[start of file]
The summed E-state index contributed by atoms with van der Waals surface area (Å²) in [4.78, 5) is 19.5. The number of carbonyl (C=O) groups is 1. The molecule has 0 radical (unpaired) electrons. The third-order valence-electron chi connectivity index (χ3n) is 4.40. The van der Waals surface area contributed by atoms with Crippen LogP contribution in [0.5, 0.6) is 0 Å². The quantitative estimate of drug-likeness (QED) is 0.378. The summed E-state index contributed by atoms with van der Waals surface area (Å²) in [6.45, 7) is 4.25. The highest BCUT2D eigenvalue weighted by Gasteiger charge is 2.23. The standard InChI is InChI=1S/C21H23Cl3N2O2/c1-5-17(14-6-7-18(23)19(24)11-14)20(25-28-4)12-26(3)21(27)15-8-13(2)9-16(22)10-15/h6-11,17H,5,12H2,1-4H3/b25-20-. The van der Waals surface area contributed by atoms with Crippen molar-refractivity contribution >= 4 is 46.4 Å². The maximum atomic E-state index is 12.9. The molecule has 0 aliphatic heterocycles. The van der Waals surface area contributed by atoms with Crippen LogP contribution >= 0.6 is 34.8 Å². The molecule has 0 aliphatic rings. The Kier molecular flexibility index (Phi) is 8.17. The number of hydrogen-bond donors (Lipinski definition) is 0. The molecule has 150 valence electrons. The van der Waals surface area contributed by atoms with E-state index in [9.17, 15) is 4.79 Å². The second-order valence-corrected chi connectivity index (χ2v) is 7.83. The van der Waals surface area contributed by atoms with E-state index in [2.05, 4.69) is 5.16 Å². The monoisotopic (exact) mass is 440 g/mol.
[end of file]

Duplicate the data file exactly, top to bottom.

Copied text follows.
The summed E-state index contributed by atoms with van der Waals surface area (Å²) in [4.78, 5) is 19.5. The number of carbonyl (C=O) groups is 1. The molecule has 0 radical (unpaired) electrons. The third-order valence-electron chi connectivity index (χ3n) is 4.40. The van der Waals surface area contributed by atoms with Crippen LogP contribution in [0.5, 0.6) is 0 Å². The quantitative estimate of drug-likeness (QED) is 0.378. The summed E-state index contributed by atoms with van der Waals surface area (Å²) in [6.45, 7) is 4.25. The highest BCUT2D eigenvalue weighted by Gasteiger charge is 2.23. The standard InChI is InChI=1S/C21H23Cl3N2O2/c1-5-17(14-6-7-18(23)19(24)11-14)20(25-28-4)12-26(3)21(27)15-8-13(2)9-16(22)10-15/h6-11,17H,5,12H2,1-4H3/b25-20-. The van der Waals surface area contributed by atoms with Crippen molar-refractivity contribution >= 4 is 46.4 Å². The maximum atomic E-state index is 12.9. The molecule has 0 aliphatic heterocycles. The van der Waals surface area contributed by atoms with Crippen LogP contribution >= 0.6 is 34.8 Å². The molecule has 0 aliphatic rings. The Kier molecular flexibility index (Phi) is 8.17. The number of hydrogen-bond donors (Lipinski definition) is 0. The molecule has 150 valence electrons. The van der Waals surface area contributed by atoms with E-state index in [9.17, 15) is 4.79 Å². The second-order valence-corrected chi connectivity index (χ2v) is 7.83. The van der Waals surface area contributed by atoms with E-state index in [2.05, 4.69) is 5.16 Å². The monoisotopic (exact) mass is 440 g/mol.